Sauced Taproom & Kitchen coming to Lakewood in late summer

August 21, 2018 GMT

Sauced Taproom & Kitchen coming to Lakewood in late summer

LAKEWOOD, Ohio - After working together in the Northeast Ohio service industry for more than a decade, Brent Pease and Geoff Mathias are finally stepping out on their own. Sauced Taproom & Kitchen is hoping to debut its build-your-own menu, 50 beer taps and late-night eats by early September.

The location, 14701 Detroit Ave., has been nothing short of tough for restaurants in the past. It’s been home to World of Beer, The Detroiter and most recently, the short-lived Ivory Keys dueling piano bar.


But Pease and Mathias are betting on a new approach. Their customizable menus are meant to have a little something for everyone, Pease says. They’ll also have a set menu of suggested dishes.

You can build pizza by the slice – which cuts back on the usual dilemma of having to buy full pies to satisfy a group with different tastes. You’ll get to choose elements like the dough, cheese, meats and toppings.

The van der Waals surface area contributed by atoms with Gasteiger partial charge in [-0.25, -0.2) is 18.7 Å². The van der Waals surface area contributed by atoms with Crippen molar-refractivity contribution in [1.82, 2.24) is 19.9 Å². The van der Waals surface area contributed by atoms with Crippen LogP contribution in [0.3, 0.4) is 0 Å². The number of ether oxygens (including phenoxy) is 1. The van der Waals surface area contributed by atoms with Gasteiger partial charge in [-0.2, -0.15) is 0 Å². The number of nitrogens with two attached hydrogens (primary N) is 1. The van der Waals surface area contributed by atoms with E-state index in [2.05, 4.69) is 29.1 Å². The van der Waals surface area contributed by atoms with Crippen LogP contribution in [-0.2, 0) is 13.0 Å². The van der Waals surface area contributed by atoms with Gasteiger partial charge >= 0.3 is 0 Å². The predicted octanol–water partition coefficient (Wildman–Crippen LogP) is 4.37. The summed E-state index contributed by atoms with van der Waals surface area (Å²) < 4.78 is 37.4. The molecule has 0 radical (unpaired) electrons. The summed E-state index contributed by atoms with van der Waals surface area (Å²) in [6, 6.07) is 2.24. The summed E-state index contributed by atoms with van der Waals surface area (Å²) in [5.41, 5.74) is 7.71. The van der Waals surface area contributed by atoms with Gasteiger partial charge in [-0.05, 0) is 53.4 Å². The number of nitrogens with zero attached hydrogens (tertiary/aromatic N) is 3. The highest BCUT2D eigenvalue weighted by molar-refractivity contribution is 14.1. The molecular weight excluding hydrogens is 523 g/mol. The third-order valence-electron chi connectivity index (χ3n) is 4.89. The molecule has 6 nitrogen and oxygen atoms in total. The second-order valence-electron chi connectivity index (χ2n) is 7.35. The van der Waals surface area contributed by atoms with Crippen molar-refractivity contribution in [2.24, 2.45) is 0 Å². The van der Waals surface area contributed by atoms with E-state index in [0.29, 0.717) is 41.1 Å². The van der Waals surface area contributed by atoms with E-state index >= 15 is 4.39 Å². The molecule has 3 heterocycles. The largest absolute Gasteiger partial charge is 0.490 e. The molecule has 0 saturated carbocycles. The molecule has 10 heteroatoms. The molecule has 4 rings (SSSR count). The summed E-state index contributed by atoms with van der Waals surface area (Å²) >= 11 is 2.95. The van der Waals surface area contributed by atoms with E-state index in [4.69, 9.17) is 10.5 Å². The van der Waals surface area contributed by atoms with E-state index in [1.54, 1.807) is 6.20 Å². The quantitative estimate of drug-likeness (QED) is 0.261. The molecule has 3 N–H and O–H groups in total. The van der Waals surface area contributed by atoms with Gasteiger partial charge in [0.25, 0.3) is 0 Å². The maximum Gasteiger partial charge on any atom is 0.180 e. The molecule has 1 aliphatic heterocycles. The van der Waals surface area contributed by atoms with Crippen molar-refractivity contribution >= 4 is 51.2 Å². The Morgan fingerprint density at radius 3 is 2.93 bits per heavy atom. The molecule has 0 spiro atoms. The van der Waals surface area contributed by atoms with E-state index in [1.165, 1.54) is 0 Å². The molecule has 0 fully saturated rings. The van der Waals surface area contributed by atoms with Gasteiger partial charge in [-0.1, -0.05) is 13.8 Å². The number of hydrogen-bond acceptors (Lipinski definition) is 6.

Sliders come in varieties such as barbecue pulled pork, pastrami and sloppy joe. Empanadas, wings, meatballs and loaded fries are just a few more options that round out the menu.

On Saturdays and Sundays, the customizable offerings extend to brunch, which will feature dishes like omelets. 

“Once you start calculating, you realize you have a ton of different options,” Pease says. “Our biggest focus is service and speed. We want things to be quick and easy for everyone at a great price.”

Pease, who has lived in New York City and the West Coast, says much of the menu is inspired by his travels. So is the kitchen that serves late into the evening.

“I was spoiled in New York. No matter what time of day or night, you could find a place to grab something to eat,” Pease says. “It was so nice to have that option.”

50 brews will be on tap, with a focus on Ohio craft beers. Expect a “good, solid rotation” of options as Pease says, with new beers regularly being added.

“Local is a big thing for me, and a big thing for people coming into town to visit,” Pease says.

The final touch to distinguish Sauced from the former businesses in the space is a renovation. In addition to tweaks to lighting, fabrics and other smaller details, Pease says they’ve removed the live entertainment stage so people could get a better view of the interior.

It’s a move that, he hopes, will help people take notice of its new tenants. It also frees up more room for seating in the space that features a bar for about 30 guests.

Doors will slide open to connect the interior to a patio, giving the new location even more energy.

“I wanted to open things up so people could see what was going on inside,” Pease says. “We’re all about how it feels. We wanted to change things up and really draw people in.”